Although she had struggled on the last hole in the first two rounds, losing two balls out of bounds resulting in scores of six and seven respectively, she finally mastered the hole, making a chip and a putt for birdie from the back of the green.

Only three strokes behind Park going into the final round, Hull said: “After yesterday’s round, I heard I think, Peter Alice said that this golf course is too hard for us - but it’s not today!

“I can still win it if I have a good day tomorrow.  If the wind gets up tomorrow, even par could win it,” she said.

There have been only two home winners of the Ricoh Women’s British Open since the championship was designated a major in 2001: Karen Stupples in 2004 and Catriona Matthew in 2009. There have been seven British winners of the championship in total, with the inclusion of Jenny-Lee Smith (1976), Vivienne Saunders (1977), Janet Melville (1978), Laura Davies (1986) and Alison Nicholas (1987). Four British women have won major championships: Davies, Nicholas, Catriona Matthew and Karen Stupples.

If Hull were to win, she would be the youngest ever major champion, aged 18 years, three months and 23 days, six-and-a half months’ younger than Morgan Pressel, who won the 2007 Kraft Nabisco Championship aged 18 years, 10 months and nine days. She would also become only the fifth teenager to win a major, after Pressel, Lexi Thompson, Yani Tseng and Inbee Park.

In the race for the Smyth Salver for the leading amateur, Emma Talley of the United States goes into the final round in a share of 38th place on five-over-par and two strokes ahead of England’s Georgia Hall, who shared the prize with Lydia Ko last year.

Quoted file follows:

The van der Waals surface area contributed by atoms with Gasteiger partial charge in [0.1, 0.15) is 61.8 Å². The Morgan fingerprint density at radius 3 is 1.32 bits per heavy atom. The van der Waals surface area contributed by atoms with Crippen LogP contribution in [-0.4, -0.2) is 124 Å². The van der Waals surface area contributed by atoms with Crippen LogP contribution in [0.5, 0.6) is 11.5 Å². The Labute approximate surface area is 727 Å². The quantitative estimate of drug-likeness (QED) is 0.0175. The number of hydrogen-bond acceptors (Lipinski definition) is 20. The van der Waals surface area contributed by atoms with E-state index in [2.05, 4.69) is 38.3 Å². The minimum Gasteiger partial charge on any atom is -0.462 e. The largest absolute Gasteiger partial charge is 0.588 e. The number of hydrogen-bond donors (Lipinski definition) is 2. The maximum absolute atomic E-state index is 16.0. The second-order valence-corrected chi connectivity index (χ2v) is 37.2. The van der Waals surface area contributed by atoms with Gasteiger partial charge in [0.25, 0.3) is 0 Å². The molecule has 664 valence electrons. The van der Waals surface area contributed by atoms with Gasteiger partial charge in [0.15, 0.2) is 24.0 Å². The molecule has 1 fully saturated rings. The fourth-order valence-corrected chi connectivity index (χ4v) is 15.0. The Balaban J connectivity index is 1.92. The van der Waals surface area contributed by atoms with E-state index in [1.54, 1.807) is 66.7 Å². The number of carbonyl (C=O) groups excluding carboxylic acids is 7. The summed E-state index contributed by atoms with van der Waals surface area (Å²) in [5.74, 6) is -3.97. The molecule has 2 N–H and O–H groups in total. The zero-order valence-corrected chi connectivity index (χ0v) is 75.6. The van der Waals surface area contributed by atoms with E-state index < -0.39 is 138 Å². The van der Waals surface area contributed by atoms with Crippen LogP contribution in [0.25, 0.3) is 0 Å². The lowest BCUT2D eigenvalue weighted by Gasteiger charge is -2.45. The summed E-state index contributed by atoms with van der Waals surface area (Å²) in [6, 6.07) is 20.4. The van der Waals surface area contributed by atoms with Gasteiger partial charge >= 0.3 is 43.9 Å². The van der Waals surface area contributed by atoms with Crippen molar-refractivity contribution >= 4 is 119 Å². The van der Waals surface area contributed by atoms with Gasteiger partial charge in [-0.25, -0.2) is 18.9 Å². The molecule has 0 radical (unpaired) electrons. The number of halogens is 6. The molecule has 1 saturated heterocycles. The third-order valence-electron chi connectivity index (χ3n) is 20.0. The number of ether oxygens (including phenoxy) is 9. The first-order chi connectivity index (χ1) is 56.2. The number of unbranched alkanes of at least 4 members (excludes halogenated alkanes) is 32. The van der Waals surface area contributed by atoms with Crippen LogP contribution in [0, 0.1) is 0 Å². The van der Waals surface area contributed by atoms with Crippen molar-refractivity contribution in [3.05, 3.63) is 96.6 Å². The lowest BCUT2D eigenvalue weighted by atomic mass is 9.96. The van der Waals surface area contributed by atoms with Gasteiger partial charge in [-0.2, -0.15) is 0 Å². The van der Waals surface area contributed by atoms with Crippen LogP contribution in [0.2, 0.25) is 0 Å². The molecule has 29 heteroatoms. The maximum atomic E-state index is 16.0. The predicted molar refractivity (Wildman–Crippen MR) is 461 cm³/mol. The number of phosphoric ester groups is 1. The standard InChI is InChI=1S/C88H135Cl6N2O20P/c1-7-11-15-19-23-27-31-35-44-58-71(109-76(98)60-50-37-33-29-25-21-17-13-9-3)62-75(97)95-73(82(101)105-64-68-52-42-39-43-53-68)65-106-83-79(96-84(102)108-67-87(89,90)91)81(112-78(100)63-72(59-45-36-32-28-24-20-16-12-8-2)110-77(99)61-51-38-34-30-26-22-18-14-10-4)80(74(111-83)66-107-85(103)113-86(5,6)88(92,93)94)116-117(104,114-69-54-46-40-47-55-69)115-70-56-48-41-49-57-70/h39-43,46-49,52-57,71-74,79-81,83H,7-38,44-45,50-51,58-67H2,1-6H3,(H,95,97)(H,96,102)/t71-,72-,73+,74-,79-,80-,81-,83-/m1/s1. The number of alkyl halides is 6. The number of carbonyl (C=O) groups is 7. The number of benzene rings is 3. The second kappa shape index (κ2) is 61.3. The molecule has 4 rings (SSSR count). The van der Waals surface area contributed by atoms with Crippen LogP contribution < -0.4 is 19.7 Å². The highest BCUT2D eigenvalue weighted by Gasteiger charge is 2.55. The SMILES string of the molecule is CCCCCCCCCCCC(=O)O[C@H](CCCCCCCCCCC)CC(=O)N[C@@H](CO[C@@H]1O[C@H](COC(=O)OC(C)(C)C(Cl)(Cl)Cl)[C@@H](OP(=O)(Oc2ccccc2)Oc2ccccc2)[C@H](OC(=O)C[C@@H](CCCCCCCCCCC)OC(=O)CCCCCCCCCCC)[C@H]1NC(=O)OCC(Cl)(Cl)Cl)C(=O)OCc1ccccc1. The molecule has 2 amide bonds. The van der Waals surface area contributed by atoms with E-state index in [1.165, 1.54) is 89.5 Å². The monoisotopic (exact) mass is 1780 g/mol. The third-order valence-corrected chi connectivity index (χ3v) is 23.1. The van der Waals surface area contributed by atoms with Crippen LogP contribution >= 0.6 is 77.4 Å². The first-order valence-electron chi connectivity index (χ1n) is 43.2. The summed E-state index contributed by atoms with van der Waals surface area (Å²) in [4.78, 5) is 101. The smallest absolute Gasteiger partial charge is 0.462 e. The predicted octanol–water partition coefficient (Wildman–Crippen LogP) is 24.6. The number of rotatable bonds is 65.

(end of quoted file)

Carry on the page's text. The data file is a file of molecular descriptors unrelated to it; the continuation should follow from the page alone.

Collated scores at the end of round 3:

212 - Inbee Park (KOR)  72 72 68

213 - Shanshan Feng (CHN)  73 71 69, Suzann Pettersen (NOR)  72 73 68, Sun-Ju Ahn (KOR)  75 67 71

214 - Julieta Granada (PAR)  72 70 72, Amelia Lewis (USA)  72 71 71

215 - So Yeon Ryu (KOR)  71 70 74, Mo Martin (USA)  69 69 77, Amy Yang (KOR)  71 72 72, Beatriz Recari (ESP)  74 67 74, Eun-Hee Ji (KOR)  74 70 71, Charley Hull (ENG)  73 76 66, Stacy Lewis (USA)  71 74 70

216 - Marina Alex (USA)  72 76 68, Angela Stanford (USA)  74 72 70, Gwladys Nocera (FRA)  73 70 73

217 - Lydia Ko (NZL)  72 76 69, Jessica Korda (USA)  72 72 73, Ai Miyazato (JPN)  72 73 72

218 - Jiyai Shin (KOR)  72 75 71, Meena Lee (KOR)  73 75 70, Azahara Munoz (ESP)  72 72 74, Ariya Jutanugarn (THA)  75 68 75, Rikako Morita (JPN)  75 75 68, Sophie Giquel-bettan (FRA)  76 69 73, Jenny Shin (KOR)  73 72 73, Chella Choi (KOR)  73 73 72

219 - Karine Icher (FRA)  76 72 71, Ayako Uehara (JPN)  68 79 72, Morgan Pressel (USA)  70 74 75, Laura Davies (ENG)  75 72 72, Paula Creamer (USA)  75 73 71

220 - Mika Miyazato (JPN)  78 72 70, Lee-Anne Pace (RSA)  75 73 72, Erina Hara (JPN)  73 74 73, Brittany Lincicome (USA)  76 72 72, Miki Saiki (JPN)  76 71 73

221 - Anna Nordqvist (SWE)  72 78 71, Jeong Jang (KOR)  73 74 74, Giulia Sergas (ITA)  76 73 72, Emma Talley (USA)  72 73 76

222 - Pornanong Phatlum (THA)  73 74 75, Carlota Ciganda (ESP)  74 75 73, Nikki Campbell (AUS)  77 72 73, Mina Harigae (USA)  70 78 74, Brittany Lang (USA)  73 75 74

223 - Diana Luna (ITA)  76 72 75, Xi Yu Lin (CHN)  74 74 75, Ayaka Watanabe (JPN)  76 72 75, Thidapa Suwannapura (THA)  76 74 73, Belen Mozo (ESP)  77 72 74, Georgia Hall (ENG)  73 72 78, Kristy Mcpherson (USA)  74 76 73, Sarah Kemp (AUS)  70 79 74

224 - Dori Carter (USA)  73 76 75, Alison Walshe (USA)  74 76 74, Vikki Laing (SCO)  78 68 78, Haru Nomura (JPN)  75 73 76, Jee Young Lee (KOR)  76 72 76

225 - Beth Allen (USA)  77 73 75, Christina Kim (USA)  79 71 75

226 - Austin Ernst (USA)  76 73 77, Alena Sharp (CAN)  74 76 76, Il Hee Lee (KOR)  76 74 76, Valentine Derrey (FRA)  79 70 77

227 - Hannah Jun (USA)  75 71 81, Hee Young Park (KOR)  76 72 79, Lexi Thompson (USA)  72 77 78, Ji Young Oh (KOR)  76 73 78

228 - Becky Brewerton (WAL)  77 73 78